During the last phase of his reign Edward had a secret liaison with a "lady" with whom he enjoyed many romantic encounters, for example on the south bank of the Thames. At the same time he was showering attention, gifts and favors to his niece Eleanor de Claire who was married with Hugh Despenser jr. Now, if there was this romance going on behind the curtains it was no wonder why Isabella was alarmed. Hugh made no secret that he hated Isabella and if he was allowing his wife to have an affair with the king, this romance could produce an heir to the king. Yes, a bastard but still a royal blood line. Given the ruthlessness of Hugh Isabella must have feared for his own son too, the future Edward III. The bastard could easily have challenged the right to rule one day in the future so no wonder things went the way they did. As for the possibility of Hugh letting another man hump his wife, well, why not? If he could get the king compromised in a worst way he was the guy who would do it for sure. And the king sleeping with his wife would have been a terrible scandal on top of every other. Just the kind of trick which would have appealed Hugh a lot and which would have been very useful indeed. Did this happen? We do not know for sure but there is some evidence of something weird going on between the king, Eleanor and Hugh. This could also explain why Isabella feared for her son and herself so much.

Which brings us to the marriage between Isabella and Edward II. The usual nonsense we are being told by many writers and even some historians is that Edward hated his wife and wanted to be gay gay with Piers and Isabella was destroyed by this homosexual show and just cried for a hairy chested butch hetero to save her from the terror of evil gays. That is total garbage. For many years the royal marriage was happy and running smoothly. Isabella was supporting and helping her husband in many ways and they had an heir and other children too. When they visited France for an official state visit the French observers noted that the royal couple made passionate noise during the nights and sometimes over slept because they had been enjoying themselves all trough the previous night. Once the building where the royal couple was staying caught a fire and Edward carried his wife out from the smoke and flames rescuing her while endangering his own life in the act. He hated her? No. But what made some the adjust their eyesight during this incident was the fact that both the king and queen were butt naked at that time.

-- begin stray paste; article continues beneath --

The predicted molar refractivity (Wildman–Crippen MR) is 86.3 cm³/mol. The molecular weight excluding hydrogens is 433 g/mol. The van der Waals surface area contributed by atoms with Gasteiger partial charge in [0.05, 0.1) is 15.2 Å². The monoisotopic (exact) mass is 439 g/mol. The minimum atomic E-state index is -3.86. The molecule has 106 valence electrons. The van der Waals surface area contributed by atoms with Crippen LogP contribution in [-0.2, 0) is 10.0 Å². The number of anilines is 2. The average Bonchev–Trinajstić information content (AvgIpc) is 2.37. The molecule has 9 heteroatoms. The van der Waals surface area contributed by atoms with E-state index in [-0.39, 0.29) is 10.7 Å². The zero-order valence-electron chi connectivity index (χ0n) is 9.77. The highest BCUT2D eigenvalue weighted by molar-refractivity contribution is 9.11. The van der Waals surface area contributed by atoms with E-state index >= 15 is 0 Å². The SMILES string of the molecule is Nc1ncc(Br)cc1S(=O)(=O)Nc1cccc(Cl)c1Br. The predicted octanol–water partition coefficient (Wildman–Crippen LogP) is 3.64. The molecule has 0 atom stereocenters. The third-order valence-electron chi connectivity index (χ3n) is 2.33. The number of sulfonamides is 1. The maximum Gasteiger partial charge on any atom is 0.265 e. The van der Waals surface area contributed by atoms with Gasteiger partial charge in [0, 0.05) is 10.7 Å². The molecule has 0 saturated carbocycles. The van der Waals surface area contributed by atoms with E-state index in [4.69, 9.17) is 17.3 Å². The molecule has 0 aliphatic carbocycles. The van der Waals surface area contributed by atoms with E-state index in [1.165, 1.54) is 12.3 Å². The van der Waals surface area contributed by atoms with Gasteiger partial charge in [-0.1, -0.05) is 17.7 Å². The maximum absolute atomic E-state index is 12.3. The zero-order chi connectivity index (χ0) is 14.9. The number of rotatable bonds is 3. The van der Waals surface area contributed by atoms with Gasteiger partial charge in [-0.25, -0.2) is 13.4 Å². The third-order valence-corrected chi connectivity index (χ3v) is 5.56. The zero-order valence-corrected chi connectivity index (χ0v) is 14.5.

Isabella loved Edward deeply which is proven by her own letters to her husband. She used terms of endearment and tenderness which were not of any official canon but very personal and straight forward expressions of love. She loved him even after their fall out, the break up and over throw of Edward. When she died she was buried with the wedding gown she had wore during their marriage ceremonies and some legends insist that she had his heart with her too. It is obvious that for many tears they loved each other for real and had passionate and hot relationship by all standards.  

When Edward is shown in the movies or plays of books he is usually somehow a weak man, confused weakling who is troubled by his sexuality and identity, a coward who can not stand to see blood. That is false. According to the chronicles of his life time he was one of the strongest men in his realm. Think about one of the world leaders today and if he was one of the strongest men around. Yes, he would be a massive guy with serious power lifting abilities, tall and wide, just like Edward was. And all of those who state that he was a coward are lying too. He was not. He proved that on the bloody battle of Bannockburn. Yes, it was a total military fiasco for England and Edward, but not because he was a coward. On the contrary. He was fighting in the thickest melee losing a horse from under him, somehow getting out alive from the violent crush were thousands of men perished, getting a new horse and riding back in. The Scots almost captured him, grabbing his harness and himself but Edward fought them off time and time again while men were killed all around him.